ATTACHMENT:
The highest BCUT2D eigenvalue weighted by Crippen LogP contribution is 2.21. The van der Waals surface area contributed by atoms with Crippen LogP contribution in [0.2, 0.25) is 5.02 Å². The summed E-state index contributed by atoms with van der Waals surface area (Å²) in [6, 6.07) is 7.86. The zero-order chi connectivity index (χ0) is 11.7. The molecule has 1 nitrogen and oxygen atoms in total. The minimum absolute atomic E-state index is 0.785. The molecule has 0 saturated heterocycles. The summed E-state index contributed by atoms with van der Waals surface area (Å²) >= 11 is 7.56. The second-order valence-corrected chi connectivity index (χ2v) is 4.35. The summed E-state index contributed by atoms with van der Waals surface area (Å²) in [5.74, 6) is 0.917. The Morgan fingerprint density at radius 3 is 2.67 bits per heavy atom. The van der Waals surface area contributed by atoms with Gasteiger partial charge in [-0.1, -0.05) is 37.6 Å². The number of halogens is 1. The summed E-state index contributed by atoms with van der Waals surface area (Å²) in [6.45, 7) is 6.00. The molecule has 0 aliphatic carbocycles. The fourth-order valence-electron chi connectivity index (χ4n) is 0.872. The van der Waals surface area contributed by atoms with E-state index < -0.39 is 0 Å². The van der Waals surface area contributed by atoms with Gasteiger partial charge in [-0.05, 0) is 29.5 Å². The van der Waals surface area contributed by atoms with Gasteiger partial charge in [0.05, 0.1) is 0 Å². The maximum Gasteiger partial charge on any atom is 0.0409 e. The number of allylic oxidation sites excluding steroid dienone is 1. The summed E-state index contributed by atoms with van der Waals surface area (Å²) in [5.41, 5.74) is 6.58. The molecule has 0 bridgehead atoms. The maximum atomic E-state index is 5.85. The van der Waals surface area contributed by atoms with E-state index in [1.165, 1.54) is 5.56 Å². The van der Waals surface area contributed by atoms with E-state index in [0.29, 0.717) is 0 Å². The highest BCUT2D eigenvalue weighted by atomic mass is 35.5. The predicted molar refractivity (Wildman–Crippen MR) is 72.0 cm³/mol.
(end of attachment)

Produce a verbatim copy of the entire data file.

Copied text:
The highest BCUT2D eigenvalue weighted by Crippen LogP contribution is 2.21. The van der Waals surface area contributed by atoms with Crippen LogP contribution in [0.2, 0.25) is 5.02 Å². The summed E-state index contributed by atoms with van der Waals surface area (Å²) in [6, 6.07) is 7.86. The zero-order chi connectivity index (χ0) is 11.7. The molecule has 1 nitrogen and oxygen atoms in total. The minimum absolute atomic E-state index is 0.785. The molecule has 0 saturated heterocycles. The summed E-state index contributed by atoms with van der Waals surface area (Å²) >= 11 is 7.56. The second-order valence-corrected chi connectivity index (χ2v) is 4.35. The summed E-state index contributed by atoms with van der Waals surface area (Å²) in [5.74, 6) is 0.917. The Morgan fingerprint density at radius 3 is 2.67 bits per heavy atom. The van der Waals surface area contributed by atoms with Gasteiger partial charge in [-0.1, -0.05) is 37.6 Å². The number of halogens is 1. The summed E-state index contributed by atoms with van der Waals surface area (Å²) in [6.45, 7) is 6.00. The molecule has 0 aliphatic carbocycles. The fourth-order valence-electron chi connectivity index (χ4n) is 0.872. The van der Waals surface area contributed by atoms with E-state index < -0.39 is 0 Å². The van der Waals surface area contributed by atoms with Gasteiger partial charge in [-0.05, 0) is 29.5 Å². The van der Waals surface area contributed by atoms with Gasteiger partial charge in [0.05, 0.1) is 0 Å². The maximum Gasteiger partial charge on any atom is 0.0409 e. The number of allylic oxidation sites excluding steroid dienone is 1. The summed E-state index contributed by atoms with van der Waals surface area (Å²) in [5.41, 5.74) is 6.58. The molecule has 0 bridgehead atoms. The maximum atomic E-state index is 5.85. The van der Waals surface area contributed by atoms with E-state index in [1.165, 1.54) is 5.56 Å². The van der Waals surface area contributed by atoms with E-state index in [0.29, 0.717) is 0 Å². The highest BCUT2D eigenvalue weighted by atomic mass is 35.5. The predicted molar refractivity (Wildman–Crippen MR) is 72.0 cm³/mol.